(First of three parts)
Failing is a normal part of learning,” says Theodore Julius “Teddy” Tan. “It motivates me to do the challenge again. I want to retry it when I know what I did wrong. Not fixing a challenge feels like letting an opportunity go to waste. I am curious about [technical things], I find them accessible and learning is fun for me.”
Teddy is neither a psychologist nor a professor. He is an 11-year-old who, together with his father Wilson, created an ultraviolet disinfecting kit that appears sturdier than those in the market.
Unlike several children his age who complain about online learning, take studies for granted, or rely on tutors, Teddy teaches himself math, biology and physics from YouTube videos, and connects lessons to real life.
Undaunted by problem-solving, Teddy taught himself to code, which “forces me to think of solutions. I have fun coming up with these solutions and it is satisfying when I get them.”
“You can do it if you can find a way,” agrees older brother Ian Angelo, 14, who helps Wilson solder electrical devices. Through online videos, the boys learned to repair their Nintendo Switch controller, change batteries on their iPhone, clean the air conditioning units in the home.
“It’s fun to spray each other with water after cleaning the aircon,” says Ian.
Do-it-yourself projects minimize physical contact in these pandemic times and “save us money because we don’t have to bring these to the shop,” he adds.
Grit, love of learning and learning from mistakes are not inborn traits. They are also often not taught in school. Parents are our first teachers and early on, Wilson and his oncologist wife Marina Chua Tan decided to be hands-on parents, not just in word but also in deed.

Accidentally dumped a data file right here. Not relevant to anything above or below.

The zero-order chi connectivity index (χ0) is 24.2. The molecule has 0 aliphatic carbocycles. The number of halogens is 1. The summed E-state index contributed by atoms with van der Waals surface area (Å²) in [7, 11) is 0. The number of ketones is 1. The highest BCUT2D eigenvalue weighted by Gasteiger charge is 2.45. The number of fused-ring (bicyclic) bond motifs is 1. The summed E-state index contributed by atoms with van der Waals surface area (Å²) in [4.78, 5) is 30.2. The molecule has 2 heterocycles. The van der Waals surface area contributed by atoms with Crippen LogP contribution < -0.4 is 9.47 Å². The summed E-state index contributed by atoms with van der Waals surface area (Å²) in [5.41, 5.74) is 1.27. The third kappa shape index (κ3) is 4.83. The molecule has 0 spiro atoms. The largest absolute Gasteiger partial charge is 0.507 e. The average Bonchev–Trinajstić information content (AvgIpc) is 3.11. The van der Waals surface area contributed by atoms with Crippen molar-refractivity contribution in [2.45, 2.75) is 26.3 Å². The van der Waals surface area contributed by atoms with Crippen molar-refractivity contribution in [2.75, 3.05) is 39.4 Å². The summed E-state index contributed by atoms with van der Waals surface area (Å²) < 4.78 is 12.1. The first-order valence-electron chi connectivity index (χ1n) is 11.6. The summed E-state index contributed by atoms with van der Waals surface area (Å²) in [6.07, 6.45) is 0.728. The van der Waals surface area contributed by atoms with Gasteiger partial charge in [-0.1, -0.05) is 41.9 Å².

“Wilson and I were both brought up by yayas, so were our siblings and many of our friends,” says Marina. “We were lucky to have good faithful yayas who took care of us and loved us unconditionally. Until now, I support my yaya and her family in the province after her retirement.”
But these are different times. “Many caregivers in the older generation have close families and strong moral values,” says Marina.
“Unfortunately, today we hear horror stories from some friends whose helpers abuse or neglect their charges, perhaps due to broken families, negative social media or peer influence, or other things. So we decided not to depend on any yaya and to raise our children ourselves.
“Changing our children’s diapers, bed sheets, blankets; sleepless nights breastfeeding; watching every step to minimize injuries; preparing meals; bringing them to and from school; communicating with teachers on their progress; transitioning to home schooling two years before the pandemic; and eventually overseeing their virtual lessons and activities during the lockdown: Everything has been rewarding. Wilson and I have no regrets.
“We want our kids to enjoy their childhood without excessive pressure [solely] on academics. They are only going to be children once, so let them cherish the experience. We encourage their interests, but we also [guide them to be accountable].”
When Teddy asked for a violin at age 4, his parents made him a deal: if they buy it for him, he would have to take it seriously. Now he is extremely advanced in Suzuki techniques.
When I watch recordings of the boys’ recitals every few months, I marvel at the amount and speed of progress made.
House rules are adapted for the benefit of all. Before the pandemic, the boys could not play with gadgets on weekdays, only on Friday evenings after schoolwork and on weekends after extracurricular activities.
These days, the kids have laptops for virtual academic lessons, coding, home projects, interests (violin, orchestra, art). Gadgets for leisure are now allowed, but only after all schoolwork and activities were done for the day. On weekend nights, the family bonds through board games and strategy video games. INQ(To be continued)
Queena N. Lee-Chua is with the board of directors of Ateneo’s Family Business Center. Get her book “All in the Family Business” via Lazada and the ebook on Amazon, Google Books and Apple Books. Contact the author at [email protected]
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